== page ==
Action / Adventure / Biography / Drama / History / War

Rotten Tomatoes Critics - Certified Fresh 96%
Rotten Tomatoes Audience - Upright 87%
IMDb Rating 7.9 10 109258


Uploaded By: FREEMAN
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June 13, 2016 at 06:40 PM


Kirk Douglas as Spartacus
Jean Simmons as Varinia
Tony Curtis as Antoninus
Laurence Olivier as Crassus
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1.4 GB
23.976 fps
3hr 4 min
P/S 6 / 19
2.98 GB
23.976 fps
3hr 4 min
P/S 3 / 24

Movie Reviews

Reviewed by rat_202 9 / 10

Still haunting after all these years.

It was a bank holiday. I was ten, and watching Spartacus for the first time. This was before we got a video, so I would basically watch any movie that came on TV. Spartacus was a real shock to me. It was the first film I saw where the good guy doesn't win. in. I had seen Ben- Hur a few weeks before, with it's happy ending - y'know, reunited with his family, miraculously cured of leprosy, everyone lives happily ever after. Spartacus ends with him dying on a cross, having already lost to the Romans. It really affected me. I just didn't know a movie could end like that.

I still loved it. Watching it now, I have tried to break down what it so effective, and why this movie stands up so well. Firstly, let me say - Laurence Olivier. Casting him as Roman General Crassus was a smart move, but a risky one. It could have back fired. He is so good he threatens to steal the whole movie. He doesn't, but as much as this movie is Douglas's it's also Olivier's. There's no denying Ustnov is good, but the Oscar really should have gone to Laurence.

Another great performance is Tony Curtis as Antoninus, Crassus' personal slave, who quickly joins the revolt. He is no fighter, but a singer, though not much of one! I don't remember the 'snails and oysters' scene from my first viewing. It would have gone clean over my head anyway. It's a very touching scene. You feel that if it was done now, in the Game Of Thrones era, it would be considerably more explicit.

And don't tell me Gladiator didn't borrow from this movie! One thing that Gladiator got wrong was the friendship forging between the fighters. When Spartacus asks another slave his name, the guy tells him 'You don't want to know my name. I don't want to know yours. One day we may end up having to kill each other.' It made more sense than Maximus and Juba going on about their wives and children.

Ultimately though, it's that ending that still haunts me many years later. Spartacus, having been forced to kill Antoninus, on a cross, Varinia showing him his son, and begging him to die... I think it actually works because Spartacus doesn't say a word, no last monologue. Man, I'm getting goosebumps just thinking about it.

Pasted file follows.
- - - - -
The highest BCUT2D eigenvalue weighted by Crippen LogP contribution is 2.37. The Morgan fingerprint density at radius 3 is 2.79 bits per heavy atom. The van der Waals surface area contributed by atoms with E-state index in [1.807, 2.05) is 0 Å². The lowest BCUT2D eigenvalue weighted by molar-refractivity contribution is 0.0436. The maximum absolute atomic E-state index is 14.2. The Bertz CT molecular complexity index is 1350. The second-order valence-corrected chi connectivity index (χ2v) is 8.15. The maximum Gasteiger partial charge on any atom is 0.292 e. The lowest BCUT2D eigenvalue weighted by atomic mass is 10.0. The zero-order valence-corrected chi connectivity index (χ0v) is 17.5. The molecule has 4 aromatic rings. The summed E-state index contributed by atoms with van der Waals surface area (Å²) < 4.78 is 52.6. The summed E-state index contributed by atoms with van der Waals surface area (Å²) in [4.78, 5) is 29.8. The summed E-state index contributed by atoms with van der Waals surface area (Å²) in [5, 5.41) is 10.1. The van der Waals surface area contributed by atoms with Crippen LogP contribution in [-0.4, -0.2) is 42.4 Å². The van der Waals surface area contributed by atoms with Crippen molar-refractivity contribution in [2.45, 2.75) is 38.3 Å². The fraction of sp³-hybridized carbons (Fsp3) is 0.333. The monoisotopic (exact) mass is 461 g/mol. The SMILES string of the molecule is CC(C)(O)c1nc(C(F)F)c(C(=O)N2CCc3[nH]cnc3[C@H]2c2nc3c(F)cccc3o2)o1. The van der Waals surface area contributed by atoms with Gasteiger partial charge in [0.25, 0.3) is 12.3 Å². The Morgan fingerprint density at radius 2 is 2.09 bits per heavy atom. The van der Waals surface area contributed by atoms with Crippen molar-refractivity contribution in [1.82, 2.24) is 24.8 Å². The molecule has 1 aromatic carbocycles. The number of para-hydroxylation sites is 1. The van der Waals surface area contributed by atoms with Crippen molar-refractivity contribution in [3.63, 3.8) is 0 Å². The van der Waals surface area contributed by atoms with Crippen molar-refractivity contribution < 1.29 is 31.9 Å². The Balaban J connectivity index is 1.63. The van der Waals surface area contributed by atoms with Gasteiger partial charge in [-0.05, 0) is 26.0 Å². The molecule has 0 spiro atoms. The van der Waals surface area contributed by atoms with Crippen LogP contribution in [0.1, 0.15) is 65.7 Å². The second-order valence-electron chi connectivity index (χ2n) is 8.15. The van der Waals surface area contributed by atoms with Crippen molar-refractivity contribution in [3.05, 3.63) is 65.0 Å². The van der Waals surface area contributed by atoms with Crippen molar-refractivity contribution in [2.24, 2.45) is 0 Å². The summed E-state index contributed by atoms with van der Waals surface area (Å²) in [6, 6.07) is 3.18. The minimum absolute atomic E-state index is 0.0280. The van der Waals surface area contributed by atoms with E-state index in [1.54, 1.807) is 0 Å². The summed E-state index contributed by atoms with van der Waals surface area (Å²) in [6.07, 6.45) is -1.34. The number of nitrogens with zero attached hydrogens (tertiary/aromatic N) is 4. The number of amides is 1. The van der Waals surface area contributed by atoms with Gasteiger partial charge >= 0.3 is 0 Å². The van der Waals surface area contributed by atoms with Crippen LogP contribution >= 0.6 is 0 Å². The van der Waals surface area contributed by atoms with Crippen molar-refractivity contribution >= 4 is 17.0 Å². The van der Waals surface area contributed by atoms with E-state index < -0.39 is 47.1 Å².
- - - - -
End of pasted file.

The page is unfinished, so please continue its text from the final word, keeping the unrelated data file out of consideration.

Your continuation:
Stanley Kubrick famously disowned the film, given that he didn't have complete creative control, but Spartacus is still better than practically all the sword and sandal epics being made then, or even now - Troy, anyone? It is acknowledged as a a classic, and deservedly so.

Reviewed by Julian Ichen 10 / 10

I'm Spartacus!

This is an excellent film but that is not at all a surprise considering it is directed by Stanley Kubrick and his movies are all incredible, at least the most famous of his movies are.

Kubrick also shot this movie after he took over for his cinematographer but because he wasn't credited that cinematographer took home the Academy Award so that is an interesting bit of trivia and I bet he wouldn't be too happy about that! Ha ha.

The fight scenes and "look" of the film are a bit dated of course but the writing and acting and direction of course are all still great and the movie holds up almost as good today.

Kirk Douglas produced this movie so he could cast himself in the title role of Spartacus and that is probably the main problem of this movie. He is 45 here and obviously too old to be playing the young gladiator/slave Spartacus but if you suspend your disbelief it doesn't matter very much. He is actually quite good in this.

This movie is worth watching just for the "I'm Spartacus!" scene alone. What a great ending.

Reviewed by HotToastyRag 7 / 10

Very famous classic

Just as Ben-Hur is the most famous biblical movie ever, Spartacus is the most famous gladiator movie ever. (Sorry, Russell Crowe.) In 1960, the year after Ben-Hur's spectacular success, producing a three-hour movie about Roman gladiators was risky. Everyone in the audience would be comparing it to Charlton Heston's slavery scenes, so it'd better be good! Well, it was good, and it's remained a classic through the decades.

Spartacus focuses on the treatment and life of slaves, and the dissension within the Roman Empire, rather than copying any Biblical theme from the countless religious movies to come out of the 1950s. There are so many famous scenes and lines that have come out of this movie, it's almost superfluous to give a plot summary or even mention the cast. Briefly, Kirk Douglas plays the title character, an unruly slave who is sent to train as a gladiator. He falls in love with Jean Simmons, and while his fellow slaves turn to him as a leader, he bonds closely with one in particular, Tony Curtis. Laurence Olivier, Charles Laughton, Peter Ustinov, and John Gavin give very memorable performances as Roman politicians, a slave trader, and Julius Caesar, respectively.

Spartacus is one of those classics, like Gone with the Wind, that everyone sees at least once in their lifetime. If you have no idea what the phrase "I'm Spartacus!" means, your film education missed a key course. Go rent the movie during your next guys' weekend, and get ready to appreciate the movie that fathered all the modern gladiator movies we know and love.

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